Isaac Asimov's second in the Foundation trilogy, Foundation and Empire, starts with an ambitious general of the Galactic Empire taking the onerous responsibility of defeating the Foundation's expansion at the end of the galaxy. But how are one military man's bold plans perceived by the leaders of the now stagnant Empire?
The long-dead Foundation's founder, Harry Seldon, has accurately predicted the General's outcome. However, in Part Two, a new, less predictable adversary threatens the Foundation, seemingly winning large sways of the Foundation's planetary territory with little effort. The Mule, a human mutant possessing extraordinary psychic powers, sets the stage for the Foundation's greatest challenge.
Although his writing style could be considered dated, with 3rd person POV and minimal character development, Asimov still swept me up in his grand saga. He tends to describe less of the character's feelings and more of their relationships to the galactic events that sweep over their lives, with an ever-witty style that is easy to enjoy.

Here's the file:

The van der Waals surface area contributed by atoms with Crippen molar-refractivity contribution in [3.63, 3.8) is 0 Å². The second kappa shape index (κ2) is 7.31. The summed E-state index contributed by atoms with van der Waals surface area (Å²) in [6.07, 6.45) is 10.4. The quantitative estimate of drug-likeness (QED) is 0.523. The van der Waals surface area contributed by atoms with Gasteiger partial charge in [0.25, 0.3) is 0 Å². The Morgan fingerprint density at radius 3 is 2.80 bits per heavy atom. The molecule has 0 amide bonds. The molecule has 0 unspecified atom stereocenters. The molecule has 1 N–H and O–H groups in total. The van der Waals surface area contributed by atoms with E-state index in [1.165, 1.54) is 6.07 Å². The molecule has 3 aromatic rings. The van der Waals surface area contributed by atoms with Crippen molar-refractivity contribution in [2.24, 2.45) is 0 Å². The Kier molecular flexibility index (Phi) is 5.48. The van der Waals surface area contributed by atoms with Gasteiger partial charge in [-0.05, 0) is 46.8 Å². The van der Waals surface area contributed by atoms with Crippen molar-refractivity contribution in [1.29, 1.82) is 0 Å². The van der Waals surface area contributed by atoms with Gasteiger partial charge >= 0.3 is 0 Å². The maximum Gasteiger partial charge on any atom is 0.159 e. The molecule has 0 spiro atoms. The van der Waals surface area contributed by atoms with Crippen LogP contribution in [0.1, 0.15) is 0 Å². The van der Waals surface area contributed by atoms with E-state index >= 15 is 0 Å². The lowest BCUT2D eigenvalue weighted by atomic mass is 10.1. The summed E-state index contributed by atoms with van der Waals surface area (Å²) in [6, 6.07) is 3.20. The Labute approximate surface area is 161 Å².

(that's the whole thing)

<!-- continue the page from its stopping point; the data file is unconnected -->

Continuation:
In part, his trilogy is space opera, but Asimov inserts grander political events throughout, events based on the rise and fall of previous great human empires, particularly Rome. In all, a thinking person's space opera. It is written 70 years ago and remains a timeless tale that offers insights into the potential fate of current global empires. He deserves all the accolades that have come his way. 5 STARS